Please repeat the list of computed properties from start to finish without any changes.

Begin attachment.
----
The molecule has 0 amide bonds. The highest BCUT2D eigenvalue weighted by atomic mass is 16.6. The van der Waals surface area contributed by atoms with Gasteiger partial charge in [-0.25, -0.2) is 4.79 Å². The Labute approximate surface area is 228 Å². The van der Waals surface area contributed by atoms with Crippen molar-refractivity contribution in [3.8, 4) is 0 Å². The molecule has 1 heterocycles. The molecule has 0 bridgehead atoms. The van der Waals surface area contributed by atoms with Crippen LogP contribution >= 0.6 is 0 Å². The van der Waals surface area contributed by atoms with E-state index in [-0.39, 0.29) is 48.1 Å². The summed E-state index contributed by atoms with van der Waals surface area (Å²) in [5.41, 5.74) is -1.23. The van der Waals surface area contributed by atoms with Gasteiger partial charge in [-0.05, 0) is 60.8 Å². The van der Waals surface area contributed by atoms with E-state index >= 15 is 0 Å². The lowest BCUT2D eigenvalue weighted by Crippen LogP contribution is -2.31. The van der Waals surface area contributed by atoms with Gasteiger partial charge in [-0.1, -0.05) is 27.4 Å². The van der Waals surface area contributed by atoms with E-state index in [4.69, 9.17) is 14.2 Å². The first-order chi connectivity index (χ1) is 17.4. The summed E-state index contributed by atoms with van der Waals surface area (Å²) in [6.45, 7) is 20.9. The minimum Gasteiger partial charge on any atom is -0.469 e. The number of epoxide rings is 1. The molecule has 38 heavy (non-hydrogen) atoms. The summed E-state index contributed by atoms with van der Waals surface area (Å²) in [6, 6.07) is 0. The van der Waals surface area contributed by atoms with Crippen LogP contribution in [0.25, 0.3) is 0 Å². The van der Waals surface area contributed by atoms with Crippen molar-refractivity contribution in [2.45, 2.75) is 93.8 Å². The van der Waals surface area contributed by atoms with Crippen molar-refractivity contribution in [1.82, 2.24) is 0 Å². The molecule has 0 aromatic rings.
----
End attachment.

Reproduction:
The molecule has 0 amide bonds. The highest BCUT2D eigenvalue weighted by atomic mass is 16.6. The van der Waals surface area contributed by atoms with Gasteiger partial charge in [-0.25, -0.2) is 4.79 Å². The Labute approximate surface area is 228 Å². The van der Waals surface area contributed by atoms with Crippen molar-refractivity contribution in [3.8, 4) is 0 Å². The molecule has 1 heterocycles. The molecule has 0 bridgehead atoms. The van der Waals surface area contributed by atoms with Crippen LogP contribution >= 0.6 is 0 Å². The van der Waals surface area contributed by atoms with E-state index in [-0.39, 0.29) is 48.1 Å². The summed E-state index contributed by atoms with van der Waals surface area (Å²) in [5.41, 5.74) is -1.23. The van der Waals surface area contributed by atoms with Gasteiger partial charge in [-0.05, 0) is 60.8 Å². The van der Waals surface area contributed by atoms with E-state index >= 15 is 0 Å². The lowest BCUT2D eigenvalue weighted by Crippen LogP contribution is -2.31. The van der Waals surface area contributed by atoms with Gasteiger partial charge in [-0.1, -0.05) is 27.4 Å². The van der Waals surface area contributed by atoms with E-state index in [4.69, 9.17) is 14.2 Å². The first-order chi connectivity index (χ1) is 17.4. The summed E-state index contributed by atoms with van der Waals surface area (Å²) in [6.45, 7) is 20.9. The minimum Gasteiger partial charge on any atom is -0.469 e. The number of epoxide rings is 1. The molecule has 38 heavy (non-hydrogen) atoms. The summed E-state index contributed by atoms with van der Waals surface area (Å²) in [6, 6.07) is 0. The van der Waals surface area contributed by atoms with Crippen LogP contribution in [0.25, 0.3) is 0 Å². The van der Waals surface area contributed by atoms with Crippen molar-refractivity contribution in [2.45, 2.75) is 93.8 Å². The van der Waals surface area contributed by atoms with Crippen molar-refractivity contribution in [1.82, 2.24) is 0 Å². The molecule has 0 aromatic rings.